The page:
Back To The Grindstone

I guess not every ride can be a century or a journey in a foreign land, so in that spirit it was “back to basics” for me yesterday.  I need to figure out a way to improve my speed in order to do my best in next month’s US Air Force Crystal Ride.  Most of my training (such as it is) has previously focused on improving my endurance so I could manage a 100 mile ride.  Now I need to actually achieve a time standard on a 66-mile course.  Survival alone will not suffice in this event, so improving my pace is important.

Yesterday’s plan was to simply go as fast as I could for 38 miles.  In so doing, I averaged 17.2 mph – a new personal best for a ride of that length.  I think the faster pace of the century and on my ride with Brian gave me some new “muscle memory,” meaning my legs now understand better that a faster pace is possible.  Then again, maybe I’m just more fit.  Or my biorhythms were in line.  Or I was lucky.  These things are hard to figure some times.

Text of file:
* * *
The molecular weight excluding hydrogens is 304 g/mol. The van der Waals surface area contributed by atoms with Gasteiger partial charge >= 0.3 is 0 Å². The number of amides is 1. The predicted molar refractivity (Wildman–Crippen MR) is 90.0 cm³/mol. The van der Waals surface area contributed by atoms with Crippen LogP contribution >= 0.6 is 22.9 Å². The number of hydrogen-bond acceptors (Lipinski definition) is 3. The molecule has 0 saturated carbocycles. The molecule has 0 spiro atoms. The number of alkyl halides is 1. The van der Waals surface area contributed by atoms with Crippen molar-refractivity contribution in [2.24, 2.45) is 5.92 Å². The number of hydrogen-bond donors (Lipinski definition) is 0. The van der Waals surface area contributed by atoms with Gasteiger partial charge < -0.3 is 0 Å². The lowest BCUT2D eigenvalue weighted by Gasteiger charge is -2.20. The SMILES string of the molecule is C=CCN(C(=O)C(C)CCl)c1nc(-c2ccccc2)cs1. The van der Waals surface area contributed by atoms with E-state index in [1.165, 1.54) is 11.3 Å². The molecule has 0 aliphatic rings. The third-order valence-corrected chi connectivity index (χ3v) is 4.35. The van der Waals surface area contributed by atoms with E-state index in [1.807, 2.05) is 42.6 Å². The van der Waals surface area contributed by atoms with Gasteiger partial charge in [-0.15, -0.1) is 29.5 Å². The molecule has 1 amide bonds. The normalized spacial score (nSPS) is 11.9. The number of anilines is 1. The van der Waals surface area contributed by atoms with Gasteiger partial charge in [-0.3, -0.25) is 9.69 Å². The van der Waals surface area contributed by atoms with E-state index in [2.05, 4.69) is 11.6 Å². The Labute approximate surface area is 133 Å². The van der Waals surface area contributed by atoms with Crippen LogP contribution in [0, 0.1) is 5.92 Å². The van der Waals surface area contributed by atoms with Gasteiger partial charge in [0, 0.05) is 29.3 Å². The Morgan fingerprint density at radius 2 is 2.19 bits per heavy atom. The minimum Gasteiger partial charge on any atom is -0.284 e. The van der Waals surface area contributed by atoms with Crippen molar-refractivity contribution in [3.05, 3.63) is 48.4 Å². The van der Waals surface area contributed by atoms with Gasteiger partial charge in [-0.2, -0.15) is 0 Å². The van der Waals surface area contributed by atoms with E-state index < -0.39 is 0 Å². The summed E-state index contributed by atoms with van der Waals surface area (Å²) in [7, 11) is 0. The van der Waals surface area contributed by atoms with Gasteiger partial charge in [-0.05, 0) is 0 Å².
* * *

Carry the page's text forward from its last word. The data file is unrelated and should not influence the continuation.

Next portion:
I didn’t take any pictures because (as astute readers would have already learned) my camera suffered major damages in England and I have not yet bought a replacement.  Besides, it’s a bit difficult to snap photos when you are pedalling as fast as you can for an entire event.

My recent adventures were memories for a lifetime, but it was also quite nice to ease back onto roads that I know on equipment I have used for hundreds of hours.  The sense of familiarity was like sitting down in your favorite living room chair, except there was more sweating involved and the chair doesn’t move as much.  But you get the idea.


5 thoughts on “Back To The Grindstone

  1. Now there’s the thing, reality always rears up and bites you on the arse after a great time was had.

    How to get around that little conundrum is the key. Let me know if you have any bright ideas!

  2. I think you are quite right about the effect a faster ride has on your legs. You can almost always go faster than you think. If you want to improve your speed, try some repetitions. I once knew a marathon champion who trained by sprinting 200m and trotting 200m. He did a lot of them but he never just plodded round a training run because he reckoned that that was just conditioning his body to run slowly. If you want to ride fast, practise faster.

    These are words of wisdom from someone who has never ridden fast in his whole life.

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